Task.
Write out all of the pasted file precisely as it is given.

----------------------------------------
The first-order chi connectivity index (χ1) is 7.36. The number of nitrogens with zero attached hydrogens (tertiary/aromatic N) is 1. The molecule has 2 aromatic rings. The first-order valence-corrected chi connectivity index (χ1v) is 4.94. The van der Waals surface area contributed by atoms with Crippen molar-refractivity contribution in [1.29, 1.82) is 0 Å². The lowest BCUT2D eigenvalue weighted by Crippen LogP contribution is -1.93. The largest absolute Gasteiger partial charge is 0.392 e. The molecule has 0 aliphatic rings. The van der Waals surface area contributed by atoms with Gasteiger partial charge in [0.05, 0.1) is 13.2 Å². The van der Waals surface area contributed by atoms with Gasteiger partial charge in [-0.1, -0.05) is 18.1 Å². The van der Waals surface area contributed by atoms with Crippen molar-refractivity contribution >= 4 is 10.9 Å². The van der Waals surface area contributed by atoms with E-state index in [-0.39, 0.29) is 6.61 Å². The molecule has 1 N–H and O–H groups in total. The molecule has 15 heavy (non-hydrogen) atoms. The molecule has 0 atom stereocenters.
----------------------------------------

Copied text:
The first-order chi connectivity index (χ1) is 7.36. The number of nitrogens with zero attached hydrogens (tertiary/aromatic N) is 1. The molecule has 2 aromatic rings. The first-order valence-corrected chi connectivity index (χ1v) is 4.94. The van der Waals surface area contributed by atoms with Crippen molar-refractivity contribution in [1.29, 1.82) is 0 Å². The lowest BCUT2D eigenvalue weighted by Crippen LogP contribution is -1.93. The largest absolute Gasteiger partial charge is 0.392 e. The molecule has 0 aliphatic rings. The van der Waals surface area contributed by atoms with Gasteiger partial charge in [0.05, 0.1) is 13.2 Å². The van der Waals surface area contributed by atoms with Gasteiger partial charge in [-0.1, -0.05) is 18.1 Å². The van der Waals surface area contributed by atoms with Crippen molar-refractivity contribution >= 4 is 10.9 Å². The van der Waals surface area contributed by atoms with E-state index in [-0.39, 0.29) is 6.61 Å². The molecule has 1 N–H and O–H groups in total. The molecule has 15 heavy (non-hydrogen) atoms. The molecule has 0 atom stereocenters.